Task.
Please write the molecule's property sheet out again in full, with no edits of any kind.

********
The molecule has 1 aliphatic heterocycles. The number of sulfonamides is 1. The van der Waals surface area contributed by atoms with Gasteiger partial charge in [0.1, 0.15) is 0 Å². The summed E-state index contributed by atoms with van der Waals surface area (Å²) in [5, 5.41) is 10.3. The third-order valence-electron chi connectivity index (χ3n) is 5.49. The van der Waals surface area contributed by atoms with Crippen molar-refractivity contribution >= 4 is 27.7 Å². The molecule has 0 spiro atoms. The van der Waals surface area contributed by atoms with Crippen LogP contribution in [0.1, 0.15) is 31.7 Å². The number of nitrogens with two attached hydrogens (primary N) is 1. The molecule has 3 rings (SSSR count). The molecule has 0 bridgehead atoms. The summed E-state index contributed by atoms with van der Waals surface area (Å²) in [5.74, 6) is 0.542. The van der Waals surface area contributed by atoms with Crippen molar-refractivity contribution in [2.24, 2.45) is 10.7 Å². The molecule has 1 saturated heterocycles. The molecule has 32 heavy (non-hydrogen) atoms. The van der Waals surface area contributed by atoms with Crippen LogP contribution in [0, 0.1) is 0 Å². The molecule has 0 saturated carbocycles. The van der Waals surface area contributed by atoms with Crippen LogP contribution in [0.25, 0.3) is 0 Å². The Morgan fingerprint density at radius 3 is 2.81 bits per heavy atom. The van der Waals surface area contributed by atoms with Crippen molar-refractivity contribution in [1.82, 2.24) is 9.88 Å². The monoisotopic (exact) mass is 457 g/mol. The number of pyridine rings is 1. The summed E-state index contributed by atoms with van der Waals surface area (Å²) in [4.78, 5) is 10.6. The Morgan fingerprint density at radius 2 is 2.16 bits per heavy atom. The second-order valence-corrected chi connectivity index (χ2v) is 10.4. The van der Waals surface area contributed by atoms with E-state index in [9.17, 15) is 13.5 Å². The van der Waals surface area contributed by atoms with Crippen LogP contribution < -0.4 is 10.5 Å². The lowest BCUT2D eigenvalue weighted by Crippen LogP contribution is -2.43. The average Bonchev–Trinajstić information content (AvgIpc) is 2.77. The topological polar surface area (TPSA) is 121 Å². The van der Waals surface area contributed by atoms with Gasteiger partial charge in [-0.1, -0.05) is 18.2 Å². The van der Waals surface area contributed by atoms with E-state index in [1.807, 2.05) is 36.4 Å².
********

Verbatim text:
The molecule has 1 aliphatic heterocycles. The number of sulfonamides is 1. The van der Waals surface area contributed by atoms with Gasteiger partial charge in [0.1, 0.15) is 0 Å². The summed E-state index contributed by atoms with van der Waals surface area (Å²) in [5, 5.41) is 10.3. The third-order valence-electron chi connectivity index (χ3n) is 5.49. The van der Waals surface area contributed by atoms with Crippen molar-refractivity contribution >= 4 is 27.7 Å². The molecule has 0 spiro atoms. The van der Waals surface area contributed by atoms with Crippen LogP contribution in [0.1, 0.15) is 31.7 Å². The number of nitrogens with two attached hydrogens (primary N) is 1. The molecule has 3 rings (SSSR count). The molecule has 0 bridgehead atoms. The summed E-state index contributed by atoms with van der Waals surface area (Å²) in [5.74, 6) is 0.542. The van der Waals surface area contributed by atoms with Crippen molar-refractivity contribution in [2.24, 2.45) is 10.7 Å². The molecule has 1 saturated heterocycles. The molecule has 32 heavy (non-hydrogen) atoms. The van der Waals surface area contributed by atoms with Crippen LogP contribution in [0, 0.1) is 0 Å². The molecule has 0 saturated carbocycles. The van der Waals surface area contributed by atoms with Crippen LogP contribution in [0.25, 0.3) is 0 Å². The Morgan fingerprint density at radius 3 is 2.81 bits per heavy atom. The van der Waals surface area contributed by atoms with Crippen molar-refractivity contribution in [1.82, 2.24) is 9.88 Å². The monoisotopic (exact) mass is 457 g/mol. The number of pyridine rings is 1. The summed E-state index contributed by atoms with van der Waals surface area (Å²) in [4.78, 5) is 10.6. The Morgan fingerprint density at radius 2 is 2.16 bits per heavy atom. The second-order valence-corrected chi connectivity index (χ2v) is 10.4. The van der Waals surface area contributed by atoms with E-state index in [9.17, 15) is 13.5 Å². The van der Waals surface area contributed by atoms with Crippen LogP contribution < -0.4 is 10.5 Å². The lowest BCUT2D eigenvalue weighted by Crippen LogP contribution is -2.43. The average Bonchev–Trinajstić information content (AvgIpc) is 2.77. The topological polar surface area (TPSA) is 121 Å². The van der Waals surface area contributed by atoms with Gasteiger partial charge in [-0.1, -0.05) is 18.2 Å². The van der Waals surface area contributed by atoms with E-state index in [1.807, 2.05) is 36.4 Å².